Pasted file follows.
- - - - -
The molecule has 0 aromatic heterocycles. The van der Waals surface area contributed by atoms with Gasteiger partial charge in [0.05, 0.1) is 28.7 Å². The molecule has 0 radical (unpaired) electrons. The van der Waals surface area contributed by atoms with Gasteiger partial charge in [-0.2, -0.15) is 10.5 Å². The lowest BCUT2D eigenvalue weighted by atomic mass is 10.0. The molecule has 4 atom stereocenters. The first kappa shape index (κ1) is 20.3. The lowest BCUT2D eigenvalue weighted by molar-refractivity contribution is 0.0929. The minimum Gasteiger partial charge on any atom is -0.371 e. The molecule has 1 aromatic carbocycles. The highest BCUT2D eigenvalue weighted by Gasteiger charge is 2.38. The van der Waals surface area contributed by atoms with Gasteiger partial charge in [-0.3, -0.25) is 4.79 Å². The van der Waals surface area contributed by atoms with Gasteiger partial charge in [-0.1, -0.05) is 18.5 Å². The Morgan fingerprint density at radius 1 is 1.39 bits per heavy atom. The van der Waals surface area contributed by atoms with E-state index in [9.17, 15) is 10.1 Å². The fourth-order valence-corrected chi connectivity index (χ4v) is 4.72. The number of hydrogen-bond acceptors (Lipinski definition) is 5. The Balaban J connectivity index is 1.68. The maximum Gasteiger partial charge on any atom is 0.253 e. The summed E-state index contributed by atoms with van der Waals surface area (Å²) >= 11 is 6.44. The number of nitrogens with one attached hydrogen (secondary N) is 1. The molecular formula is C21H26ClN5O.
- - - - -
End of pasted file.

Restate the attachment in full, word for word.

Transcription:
The molecule has 0 aromatic heterocycles. The van der Waals surface area contributed by atoms with Gasteiger partial charge in [0.05, 0.1) is 28.7 Å². The molecule has 0 radical (unpaired) electrons. The van der Waals surface area contributed by atoms with Gasteiger partial charge in [-0.2, -0.15) is 10.5 Å². The lowest BCUT2D eigenvalue weighted by atomic mass is 10.0. The molecule has 4 atom stereocenters. The first kappa shape index (κ1) is 20.3. The lowest BCUT2D eigenvalue weighted by molar-refractivity contribution is 0.0929. The minimum Gasteiger partial charge on any atom is -0.371 e. The molecule has 1 aromatic carbocycles. The highest BCUT2D eigenvalue weighted by Gasteiger charge is 2.38. The van der Waals surface area contributed by atoms with Gasteiger partial charge in [-0.3, -0.25) is 4.79 Å². The van der Waals surface area contributed by atoms with Gasteiger partial charge in [-0.1, -0.05) is 18.5 Å². The Morgan fingerprint density at radius 1 is 1.39 bits per heavy atom. The van der Waals surface area contributed by atoms with E-state index in [9.17, 15) is 10.1 Å². The fourth-order valence-corrected chi connectivity index (χ4v) is 4.72. The number of hydrogen-bond acceptors (Lipinski definition) is 5. The Balaban J connectivity index is 1.68. The maximum Gasteiger partial charge on any atom is 0.253 e. The summed E-state index contributed by atoms with van der Waals surface area (Å²) >= 11 is 6.44. The number of nitrogens with one attached hydrogen (secondary N) is 1. The molecular formula is C21H26ClN5O.